The next Test came soon enough with Dhoni's retirement, and in his sixth and seventh matches - both in Sri Lanka - Saha scored crucial fifties to now, finally at the age of 30, start cementing a place in the Test side. A spot many felt he was born for, but was unfortunate in having been born in the same era as Dhoni. In the photo with the trophy from that series, though, you won't see Saha. Instead you will spot a beaming Naman Ojha, who had to be brought mid-series to replace the injured Saha and had responded with a sprightly 35. Had Saha again found a way to be only nearly there? For you never knew with this side, what with its preference for quick runs.
Saha got his chance for Mohali. In fact he was the only wicketkeeper named in the squad. He nearly didn't make Mohali. On the eve of the Test as the rest of the squad went into the nets, Saha sat with a doctor, getting his blood pressure examined. A pill came out. It was popped. Saha went back into the change room. The spring wasn't quite there in his step. A Bengali journalist asked him what the matter was. Saha didn't say much. The journalist asked, "Jor [fever]?" Saha said, "Jor type."
That no replacement was called up was a good sign. Then Saha took field. For those who believe in signs, something extremely significant happened when India bowled the first time round. India had scored only 201. South Africa had started shakily on the first evening, but now Hashim Amla and Dean Elgar had added 76. We were reaching a stage where another half an hour of Amla could have meant South Africa getting into a comfortable position. Amla was trusting his defence. He was managing to stay back to counter the unexpected movement or inconsistent bounce off the pitch.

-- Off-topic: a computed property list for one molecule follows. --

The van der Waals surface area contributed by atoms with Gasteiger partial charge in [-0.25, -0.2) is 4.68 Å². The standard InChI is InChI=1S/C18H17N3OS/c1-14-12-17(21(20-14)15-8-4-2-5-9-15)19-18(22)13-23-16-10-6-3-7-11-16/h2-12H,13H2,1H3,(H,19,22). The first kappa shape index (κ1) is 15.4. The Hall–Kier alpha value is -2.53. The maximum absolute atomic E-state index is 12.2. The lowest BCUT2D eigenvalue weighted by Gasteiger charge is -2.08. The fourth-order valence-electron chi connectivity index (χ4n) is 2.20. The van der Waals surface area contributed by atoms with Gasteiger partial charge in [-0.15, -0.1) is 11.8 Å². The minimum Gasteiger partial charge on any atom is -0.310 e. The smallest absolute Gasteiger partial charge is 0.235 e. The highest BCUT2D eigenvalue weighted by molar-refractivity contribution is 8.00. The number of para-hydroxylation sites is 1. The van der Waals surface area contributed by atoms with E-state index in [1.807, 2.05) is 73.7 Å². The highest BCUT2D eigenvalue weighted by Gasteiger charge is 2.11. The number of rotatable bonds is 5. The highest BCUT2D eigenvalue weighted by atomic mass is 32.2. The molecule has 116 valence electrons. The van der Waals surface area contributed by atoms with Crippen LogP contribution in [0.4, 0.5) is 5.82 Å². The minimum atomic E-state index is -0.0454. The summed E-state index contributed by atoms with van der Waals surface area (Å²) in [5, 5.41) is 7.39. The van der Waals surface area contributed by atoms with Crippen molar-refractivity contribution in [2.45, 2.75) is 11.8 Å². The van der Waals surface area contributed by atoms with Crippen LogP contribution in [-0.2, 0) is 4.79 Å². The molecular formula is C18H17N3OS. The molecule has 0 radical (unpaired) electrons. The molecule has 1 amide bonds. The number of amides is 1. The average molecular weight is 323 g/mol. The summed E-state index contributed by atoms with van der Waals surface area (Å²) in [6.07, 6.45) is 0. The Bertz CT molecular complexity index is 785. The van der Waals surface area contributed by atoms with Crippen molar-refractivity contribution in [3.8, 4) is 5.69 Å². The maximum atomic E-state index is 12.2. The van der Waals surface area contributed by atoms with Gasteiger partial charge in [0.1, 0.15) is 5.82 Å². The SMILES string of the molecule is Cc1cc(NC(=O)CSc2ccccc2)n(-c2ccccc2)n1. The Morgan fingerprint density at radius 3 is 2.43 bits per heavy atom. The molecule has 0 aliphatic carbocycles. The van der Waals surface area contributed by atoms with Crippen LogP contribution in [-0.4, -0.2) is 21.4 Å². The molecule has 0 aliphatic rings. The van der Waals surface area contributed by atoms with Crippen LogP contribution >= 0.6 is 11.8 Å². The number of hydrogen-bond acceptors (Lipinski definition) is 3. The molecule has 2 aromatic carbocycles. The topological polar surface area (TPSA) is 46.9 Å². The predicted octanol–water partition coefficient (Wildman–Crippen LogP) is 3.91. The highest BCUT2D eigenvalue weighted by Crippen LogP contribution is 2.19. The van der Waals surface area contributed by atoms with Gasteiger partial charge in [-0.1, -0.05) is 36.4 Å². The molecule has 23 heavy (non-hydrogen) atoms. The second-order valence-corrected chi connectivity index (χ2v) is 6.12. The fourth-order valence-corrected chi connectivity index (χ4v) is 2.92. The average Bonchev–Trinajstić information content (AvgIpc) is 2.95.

Then Amla jumped out of the crease to try to get to the pitch of R Ashwin's delivery, but the ball dipped on him and bounced alarmingly. Saha rose but the gloves failed to follow the ball. For that brief moment - it is funny how much can happen in a little moment - you thought how Dhoni would have managed, but the ball hit Saha's chest and fell on the stumps. That ball could have gone anywhere, Amla could have scored more or had a partnership with de Villiers, but he was stumped. All the years of mixed fortune had evaporated in that one moment, well before South Africa had been psychologically damaged for good.
Two Tests later Saha was back in Nagpur, back where it had nearly begun, against the same opposition. This time, though, he did what only three batsmen managed on an extremely difficult surface: bat out 100 balls. Towards the end of the Test he rose beautifully with a turning ball down the leg side to take a deflection off the glove. Umpire Ian Gould, a wicketkeeper himself, was impressed too, perhaps the closest we can get to the fabled reaction of "wonderful" from the square-leg umpire to a leg-side stumping from Jack Blackham. In 123 overs of keeping on that surface Saha conceded just five byes. Dane Vilas let 23 go through.
Saha is not going to run away with games with the bat like Dhoni did, but he has shown he is going to fight just as much with the bat in hand. He cannot even dream of being as entertaining near the stump mic as Dhoni was. In fact, all he can be heard saying is "lubhly, lubhly". He is not as flashy with the stumpings either. But now that Saha seems to have settled in the team, there is still a joy to how he reacts to sharply turning deliveries, puffs of dusts and moving batsmen notwithstanding. The nearly man is finally embedded.
*Bowler's name corrected from Pragyan Ojha to Ravindra Jadeja
Sidharth Monga is an assistant editor at ESPNcricinfo